At the meeting, my team proceeded to explain to me that performance expectations have changed. These jobs are very hard and do not provide the right work-life balance; and despite our best efforts, we just cannot find anyone to hire. “We know the superintendent group is weak, but we feel lucky to have the ones we have. Engineers, technicians, and our top performers all want to remain individual contributors. Times have changed.” To my frustration, this justification went on for nearly an hour.
I then asked each one of the 12 persons in the room, to tell me their personal stories of how they jumped from an individual contributor to leadership. In the exercise, every manager identified a consequential nudge in great detail almost word for word as if it happened yesterday. Four of the 12, named me as the nudger (I made up this word). I summarized the exercise by stating that everyone here was nudged. I then asked, how many people in the plant have you personally nudged? Crickets; not a single leader had taken the time to alter a career. “Leaders create leaders,” I stated emphatically.
Everyone left the meeting with a task; in the next two weeks we were to find and nudge at least one person with proven leadership potential. Two weeks later at the follow-up meeting, we highlighted 12 enthusiastic applicants for the open positions; we went from zero to 12 because we cared enough to have a conversation.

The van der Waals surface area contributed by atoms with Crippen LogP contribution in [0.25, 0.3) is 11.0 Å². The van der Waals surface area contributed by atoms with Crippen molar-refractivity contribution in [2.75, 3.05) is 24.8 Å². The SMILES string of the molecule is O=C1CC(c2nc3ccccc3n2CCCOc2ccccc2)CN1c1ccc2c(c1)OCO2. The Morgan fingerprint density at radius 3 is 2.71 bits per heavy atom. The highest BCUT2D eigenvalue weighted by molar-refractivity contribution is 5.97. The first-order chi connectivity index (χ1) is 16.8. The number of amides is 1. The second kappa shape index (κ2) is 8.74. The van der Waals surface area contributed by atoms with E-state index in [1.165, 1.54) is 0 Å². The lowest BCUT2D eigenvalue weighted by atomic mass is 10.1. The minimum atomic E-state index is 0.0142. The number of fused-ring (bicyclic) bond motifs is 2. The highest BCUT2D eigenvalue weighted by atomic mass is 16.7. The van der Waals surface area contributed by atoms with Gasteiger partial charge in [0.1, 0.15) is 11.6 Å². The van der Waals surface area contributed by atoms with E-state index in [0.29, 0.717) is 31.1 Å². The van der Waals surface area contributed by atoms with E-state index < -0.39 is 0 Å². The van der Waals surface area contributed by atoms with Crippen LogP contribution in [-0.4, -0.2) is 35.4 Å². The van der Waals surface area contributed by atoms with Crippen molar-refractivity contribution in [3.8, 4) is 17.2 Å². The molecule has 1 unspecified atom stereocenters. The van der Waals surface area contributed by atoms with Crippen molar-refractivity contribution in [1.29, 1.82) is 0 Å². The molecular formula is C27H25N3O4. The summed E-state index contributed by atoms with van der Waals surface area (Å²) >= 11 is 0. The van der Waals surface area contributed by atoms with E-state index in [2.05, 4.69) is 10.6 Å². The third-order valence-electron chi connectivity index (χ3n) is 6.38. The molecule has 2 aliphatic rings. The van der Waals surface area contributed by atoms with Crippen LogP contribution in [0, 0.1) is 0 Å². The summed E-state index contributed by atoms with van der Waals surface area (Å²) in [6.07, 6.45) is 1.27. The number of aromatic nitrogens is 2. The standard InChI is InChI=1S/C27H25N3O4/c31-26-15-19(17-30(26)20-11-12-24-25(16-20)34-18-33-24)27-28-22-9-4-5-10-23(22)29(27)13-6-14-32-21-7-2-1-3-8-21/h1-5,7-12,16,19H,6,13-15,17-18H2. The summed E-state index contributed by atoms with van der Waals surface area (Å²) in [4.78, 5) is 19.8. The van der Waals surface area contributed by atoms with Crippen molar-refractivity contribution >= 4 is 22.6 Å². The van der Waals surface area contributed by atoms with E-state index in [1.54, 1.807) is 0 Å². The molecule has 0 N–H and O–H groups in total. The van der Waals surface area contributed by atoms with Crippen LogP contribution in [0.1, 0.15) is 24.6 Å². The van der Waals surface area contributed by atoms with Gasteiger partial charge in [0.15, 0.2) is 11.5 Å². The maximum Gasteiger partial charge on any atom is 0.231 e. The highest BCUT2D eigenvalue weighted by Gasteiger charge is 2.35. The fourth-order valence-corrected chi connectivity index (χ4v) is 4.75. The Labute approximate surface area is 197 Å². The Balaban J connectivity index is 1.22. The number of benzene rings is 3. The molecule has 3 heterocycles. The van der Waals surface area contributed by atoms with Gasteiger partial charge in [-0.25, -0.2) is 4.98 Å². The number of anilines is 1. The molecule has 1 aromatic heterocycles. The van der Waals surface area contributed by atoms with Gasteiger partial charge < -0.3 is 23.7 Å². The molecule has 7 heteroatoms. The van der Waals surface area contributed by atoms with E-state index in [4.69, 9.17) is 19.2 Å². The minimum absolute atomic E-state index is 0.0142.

I have worked and consulted in dozens of plants. I am a mentor and a coach to several more. What is crystal clear to me is that there is a vacuum of leadership in maintenance and reliability. I see two reasons for this:
1. Maintenance is hard, often thankless, and is dominated by negative feedback. No one thanks the technician, planner, supervisor, or manager for all the equipment running well yesterday. Even if a reliability trend is improving, yesterday’s unplanned downtime dominates the headlines. Production leadership roles tend to get the glory for productivity, quality, and revenue accomplishments leading to promotions and bonuses. Consequently, the best leaders migrate to production.
2. In maintenance, technical skills are prized over leadership skills. Management strongly prefers to hire and promote people capable of troubleshooting, root cause problem solving and executing an outage. Creating and communicating a vision, taking risks, and implementing best practices systemically, is a “nice to have.”
Great leaders can change these cultural norms. This is your call to action. The reliability and maintenance profession is desperate for leaders. Best practices have been known for decades, yet deployment eludes us resulting in plant closures, poor performance, low employee morale, and high turnover. Reliability journeys start and fail in months. We must do better, but culture change is only possible with great leaders.
Every reader of this article is asked to find one person this week to nudge. Genuinely tell them the leadership characteristics you see in them, tell them you believe in them, and inform them that you will actively coach them on the journey. You can be that fork in the road. It will make all the difference.